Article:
Much is being made this election season of President Obama's drag on Democratic candidates in close races and swing states. What's less clear is where Obama is helping.
With just 38 percent of Americans in a recent Politico/George Washington University Battleground Poll saying Obama deserves to be re-elected, the president's role in the midterms is increasingly dwindling to helping get voters to the polls and raising money for candidates.
Reminiscent of former President George W. Bush's last two years in office, Obama's limited coattails are a sharp reversal from two years ago.
"The problem with high expectations is that when you fail to meet them, it's a bigger disappointment," said Dennis Goldford, a Drake University political scientist.
Obama on Wednesday was campaigning in Iowa, where he won the crucial presidential caucuses in a major upset in 2008. Today, however, the Des Moines Register's latest poll shows that 55 percent of Iowans say the are dissatisfied with the job Obama is doing, especially on the economy.
The Register noted that Obama wasn't joined at his Iowa stops by any of the state's high-profile Democratic candidates, most of whom are trailing their Republican challengers, badly.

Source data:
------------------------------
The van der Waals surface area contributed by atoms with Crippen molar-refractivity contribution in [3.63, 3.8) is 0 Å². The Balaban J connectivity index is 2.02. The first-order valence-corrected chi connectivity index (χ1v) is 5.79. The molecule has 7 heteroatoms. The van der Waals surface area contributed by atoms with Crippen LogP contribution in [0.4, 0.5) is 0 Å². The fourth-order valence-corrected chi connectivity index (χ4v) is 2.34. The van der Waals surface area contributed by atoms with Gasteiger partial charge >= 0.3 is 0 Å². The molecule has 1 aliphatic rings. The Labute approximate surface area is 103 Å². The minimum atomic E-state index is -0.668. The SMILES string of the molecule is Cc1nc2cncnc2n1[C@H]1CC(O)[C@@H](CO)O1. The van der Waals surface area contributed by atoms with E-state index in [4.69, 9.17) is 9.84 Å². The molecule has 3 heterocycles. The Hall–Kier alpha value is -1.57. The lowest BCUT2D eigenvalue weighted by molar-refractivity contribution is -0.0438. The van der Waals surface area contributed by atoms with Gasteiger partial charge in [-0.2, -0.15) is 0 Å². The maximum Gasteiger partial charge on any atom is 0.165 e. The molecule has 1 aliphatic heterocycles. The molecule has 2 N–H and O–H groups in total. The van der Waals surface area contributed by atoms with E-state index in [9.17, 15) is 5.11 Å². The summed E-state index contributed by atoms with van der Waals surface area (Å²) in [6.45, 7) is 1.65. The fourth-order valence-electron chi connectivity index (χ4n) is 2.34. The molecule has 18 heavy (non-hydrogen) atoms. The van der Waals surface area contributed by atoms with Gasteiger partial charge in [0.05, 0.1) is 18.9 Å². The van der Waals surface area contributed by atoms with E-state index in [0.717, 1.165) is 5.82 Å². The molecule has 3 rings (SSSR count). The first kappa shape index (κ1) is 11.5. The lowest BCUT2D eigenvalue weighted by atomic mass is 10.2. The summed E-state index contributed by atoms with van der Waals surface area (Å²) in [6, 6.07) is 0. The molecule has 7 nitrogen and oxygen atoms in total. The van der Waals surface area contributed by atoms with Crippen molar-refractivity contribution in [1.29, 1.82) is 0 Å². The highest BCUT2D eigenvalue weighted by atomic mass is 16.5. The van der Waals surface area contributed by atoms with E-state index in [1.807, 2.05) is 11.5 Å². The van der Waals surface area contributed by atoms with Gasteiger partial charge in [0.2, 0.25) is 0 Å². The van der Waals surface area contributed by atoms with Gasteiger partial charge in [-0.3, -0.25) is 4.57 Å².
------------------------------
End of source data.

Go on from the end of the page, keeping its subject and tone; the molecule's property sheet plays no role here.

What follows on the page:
"There is a scrambling feel to this campaign, that he is trying to pick up what he should have been doing a year-and-a-half ago, which is getting in front of this economic disaster," Goldford said.
The president on Tuesday headlined a Democratic National Committee rally in Madison, Wis. Sen. Russell Feingold, who was not expected to attend the rall,y changed his mind Tuesday afternoon and made a short speech at the rally. Feingold is trailing Republican challenger Ron Johnson by 12 percentage points.
Obama's Madison rally was part of a larger push to re-engage young voters and other key constituencies of the Democratic base.
"With the state of the Democrats right now, I'd say that would be like trying to raise the living dead in Wisconsin," said state Republican Party Chairman Reince Priebus.
There are some states where Obama remains popular, including Illinois, Hawaii, Delaware, Maryland and New York. And Obama could still boost candidates in California and Florida.
In California, Survey USA recently put Obama's approval rating at 55 percent, and Obama has been helping Sen. Barbara Boxer in her race against Republican challenger Carly Fiorina.
After running neck-and-neck, Boxer has finally pulled ahead of Fiorina, 51 percent to 43 percent, in a new Los Angeles Times/University of Southern California poll.
In Florida, Obama could help Sunshine State candidates including Democrat Kendrick Meek, who is trailing badly in his Senate race against Republican Marco Rubio and Republican-turned-independent Charlie Crist, said Aubrey Jewett, a University of Central Florida political scientist.
"Meek is in such dire circumstances he really should just have Obama come down," Jewett said. "He couldn't really do [Meeks] any harm, at least."
Jewett said Obama should ditch the quiet, backyard events and closed fundraisers that have been the subdued low lights of the campaign so far, and instead do a series of big, barnstorming Democratic rallies around the country.
"Would it do any good? I don't know,' Jewett said. "It seems to me that either way, the Democrats are on a path to losing."